Bad Bonds: The failed Panthers-Rock Hill project had major questions from the start

Compared to other similar bonds, the agreement between the Panthers and City of Rock Hill was wildly off course
A WBTV Investigation on the failed Panthers-Rock Hill practice facility and headquarters raises questions about whether the project was doomed from the start
Published: Sep. 13, 2022 at 5:38 PM EDT
Email This Link
Share on Pinterest
Share on LinkedIn

CHARLOTTE, N.C. (WBTV) - A WBTV Investigation on the failed Panthers-Rock Hill practice facility and headquarters raises questions about whether the project was doomed from the start. The investigation found the amount of bond money agreed to by Rock Hill was far more public investment than other similar projects and simultaneously sidestepped key oversight steps.

Last Wednesday, Rock Hill City Council voted to file a new complaint in court against David Tepper’s GT Real Estate, confirming many of the details WBTV had been investigating for months.

The city’s own complaint shows that Rock Hill city officials signed an agreement with GT Real Estate before some of the most important information about funding and paying back the bonds had been provided by Tepper’s company.

A WBTV Investigation on the failed Panthers-Rock Hill practice facility and headquarters raises questions about whether the project was doomed from the start.

But most importantly, the math on the project made little sense to bond experts, economists, and some state leaders.

The City of Rock Hill was planning on issuing $225 million in bonds to help pay for the project.

In exchange, Tepper’s GT Real Estate was going to spend $500 million developing the property and promised to bring 150 jobs to the area.

Those numbers are wildly different than other similar projects according to an analysis done by WBTV and verified by bond attorneys.

Charleston County wooed Boeing to South Carolina, in part because of bonds. That deal was a $1 billion private investment from Boeing and 2,000+ jobs and just $120 million in bond financing in return.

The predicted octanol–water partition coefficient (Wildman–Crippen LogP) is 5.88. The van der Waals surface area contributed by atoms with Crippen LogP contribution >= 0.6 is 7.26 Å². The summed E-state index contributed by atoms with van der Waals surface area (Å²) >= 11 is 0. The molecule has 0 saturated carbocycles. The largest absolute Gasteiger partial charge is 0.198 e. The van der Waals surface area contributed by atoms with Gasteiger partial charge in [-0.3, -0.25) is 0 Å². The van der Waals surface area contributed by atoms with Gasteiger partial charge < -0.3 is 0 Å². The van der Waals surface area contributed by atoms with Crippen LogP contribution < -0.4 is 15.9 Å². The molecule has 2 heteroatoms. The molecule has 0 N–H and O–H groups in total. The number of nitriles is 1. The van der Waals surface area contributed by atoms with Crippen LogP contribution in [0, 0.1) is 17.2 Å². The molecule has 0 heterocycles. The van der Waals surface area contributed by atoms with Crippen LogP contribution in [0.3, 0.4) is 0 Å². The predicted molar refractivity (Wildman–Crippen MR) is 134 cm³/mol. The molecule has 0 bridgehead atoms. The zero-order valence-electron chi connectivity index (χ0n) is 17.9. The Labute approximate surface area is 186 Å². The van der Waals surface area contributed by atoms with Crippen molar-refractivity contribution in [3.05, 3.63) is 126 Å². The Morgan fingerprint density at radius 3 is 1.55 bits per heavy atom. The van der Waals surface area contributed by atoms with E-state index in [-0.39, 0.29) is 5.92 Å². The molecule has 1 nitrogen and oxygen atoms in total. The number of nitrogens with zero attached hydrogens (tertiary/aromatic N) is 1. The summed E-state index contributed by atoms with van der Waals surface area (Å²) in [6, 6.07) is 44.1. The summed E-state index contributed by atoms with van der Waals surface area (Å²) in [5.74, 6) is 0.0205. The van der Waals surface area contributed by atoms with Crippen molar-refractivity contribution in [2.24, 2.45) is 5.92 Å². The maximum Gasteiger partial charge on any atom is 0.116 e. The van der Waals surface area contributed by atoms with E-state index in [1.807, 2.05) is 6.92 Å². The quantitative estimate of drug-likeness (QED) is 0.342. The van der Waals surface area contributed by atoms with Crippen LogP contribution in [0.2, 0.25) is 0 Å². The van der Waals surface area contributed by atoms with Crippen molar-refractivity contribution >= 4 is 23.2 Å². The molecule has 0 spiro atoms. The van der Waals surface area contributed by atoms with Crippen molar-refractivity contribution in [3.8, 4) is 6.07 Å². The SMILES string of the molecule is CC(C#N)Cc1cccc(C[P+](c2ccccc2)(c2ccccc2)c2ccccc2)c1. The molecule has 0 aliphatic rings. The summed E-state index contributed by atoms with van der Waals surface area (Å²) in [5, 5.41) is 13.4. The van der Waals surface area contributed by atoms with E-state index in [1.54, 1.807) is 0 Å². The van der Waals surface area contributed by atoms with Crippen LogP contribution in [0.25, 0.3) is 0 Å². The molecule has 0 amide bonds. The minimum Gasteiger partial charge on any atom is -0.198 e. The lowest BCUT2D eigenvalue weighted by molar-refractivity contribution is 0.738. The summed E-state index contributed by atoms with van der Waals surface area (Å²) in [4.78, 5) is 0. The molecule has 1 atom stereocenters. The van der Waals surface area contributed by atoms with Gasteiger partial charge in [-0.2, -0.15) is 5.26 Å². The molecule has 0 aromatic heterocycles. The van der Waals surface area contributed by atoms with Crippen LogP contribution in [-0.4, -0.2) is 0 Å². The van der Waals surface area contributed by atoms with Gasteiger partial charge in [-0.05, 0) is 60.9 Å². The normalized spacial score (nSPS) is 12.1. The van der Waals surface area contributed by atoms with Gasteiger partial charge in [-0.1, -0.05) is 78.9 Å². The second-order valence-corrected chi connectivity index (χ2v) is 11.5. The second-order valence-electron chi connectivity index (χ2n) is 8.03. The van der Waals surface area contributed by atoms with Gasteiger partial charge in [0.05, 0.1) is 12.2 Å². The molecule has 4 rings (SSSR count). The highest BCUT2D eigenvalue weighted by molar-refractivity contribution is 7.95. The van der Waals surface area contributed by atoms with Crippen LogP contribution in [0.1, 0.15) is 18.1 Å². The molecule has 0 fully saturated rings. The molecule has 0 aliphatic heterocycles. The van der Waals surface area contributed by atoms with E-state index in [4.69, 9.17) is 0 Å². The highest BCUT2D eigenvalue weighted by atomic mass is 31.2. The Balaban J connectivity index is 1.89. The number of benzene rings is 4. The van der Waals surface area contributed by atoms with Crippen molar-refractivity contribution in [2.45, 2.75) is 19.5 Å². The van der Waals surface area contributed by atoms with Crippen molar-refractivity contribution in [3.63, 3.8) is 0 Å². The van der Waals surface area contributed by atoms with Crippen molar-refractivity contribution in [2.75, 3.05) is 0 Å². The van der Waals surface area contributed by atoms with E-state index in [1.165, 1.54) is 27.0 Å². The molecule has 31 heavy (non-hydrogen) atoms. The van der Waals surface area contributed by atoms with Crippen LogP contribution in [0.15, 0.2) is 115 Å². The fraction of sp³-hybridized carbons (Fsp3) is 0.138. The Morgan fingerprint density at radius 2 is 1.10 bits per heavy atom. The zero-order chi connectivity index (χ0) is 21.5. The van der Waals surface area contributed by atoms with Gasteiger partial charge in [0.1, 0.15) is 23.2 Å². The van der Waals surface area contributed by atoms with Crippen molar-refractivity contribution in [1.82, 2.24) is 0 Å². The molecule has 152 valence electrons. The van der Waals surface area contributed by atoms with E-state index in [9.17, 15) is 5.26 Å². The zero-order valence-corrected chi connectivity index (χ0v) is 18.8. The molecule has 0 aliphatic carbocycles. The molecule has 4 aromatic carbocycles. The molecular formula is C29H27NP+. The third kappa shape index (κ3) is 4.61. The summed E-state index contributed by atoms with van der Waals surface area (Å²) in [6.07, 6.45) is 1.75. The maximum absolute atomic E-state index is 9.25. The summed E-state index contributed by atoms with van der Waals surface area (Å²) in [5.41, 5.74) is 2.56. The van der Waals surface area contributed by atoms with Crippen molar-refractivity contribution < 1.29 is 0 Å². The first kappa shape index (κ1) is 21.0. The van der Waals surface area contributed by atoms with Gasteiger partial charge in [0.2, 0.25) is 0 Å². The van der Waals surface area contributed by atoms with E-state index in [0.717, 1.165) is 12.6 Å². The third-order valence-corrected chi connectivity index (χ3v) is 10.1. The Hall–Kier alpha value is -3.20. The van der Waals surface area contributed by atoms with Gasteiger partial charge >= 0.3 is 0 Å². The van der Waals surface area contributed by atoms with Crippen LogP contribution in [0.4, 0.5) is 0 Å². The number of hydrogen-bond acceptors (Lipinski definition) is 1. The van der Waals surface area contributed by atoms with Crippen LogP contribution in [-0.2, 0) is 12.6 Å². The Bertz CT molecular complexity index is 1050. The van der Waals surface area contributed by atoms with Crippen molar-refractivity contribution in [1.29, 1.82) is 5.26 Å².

Charleston County also convinced Mercedes to move a plant there. Mercedes promised $495 million in investment, and more than 1,300 jobs but in return received just $38 million in bond financing.

In both of those cases, the number of bonds was far lower than in the Rock Hill project and the amount of promised jobs was way higher.

What’s similar about those projects is that the bonds would largely have been paid back from revenue generated by something called “fees in lieu of taxes” or FILOT. Those fees are taken from the property only inside of the improvement area and are usually lower than typical property taxes in order to entice the economic investment.

FILOT revenues are typically used for a unique type of bond called a Special Source Revenue Bond (SSRB).

But GT Real Estate and Rock Hill instead agreed on pursuing a MID bond, which are typically funded by an assessment that is very different than FILOT.

Despite that, the majority of the revenue to pay back the bonds for the Panthers project would have come from FILOT, not an assessment.

One of the main differences between a MID and SSRB relates to oversight and accountability to taxpayers.

Almost every local bond in South Carolina must get approval from the State Fiscal Accountability Authority to ensure it is fiscally responsible.

MID Bonds don’t have to be reviewed by the SFAA and the bond agreement between GT Real Estate and Rock Hill was never sent to the SFAA, according to an employee of the agency.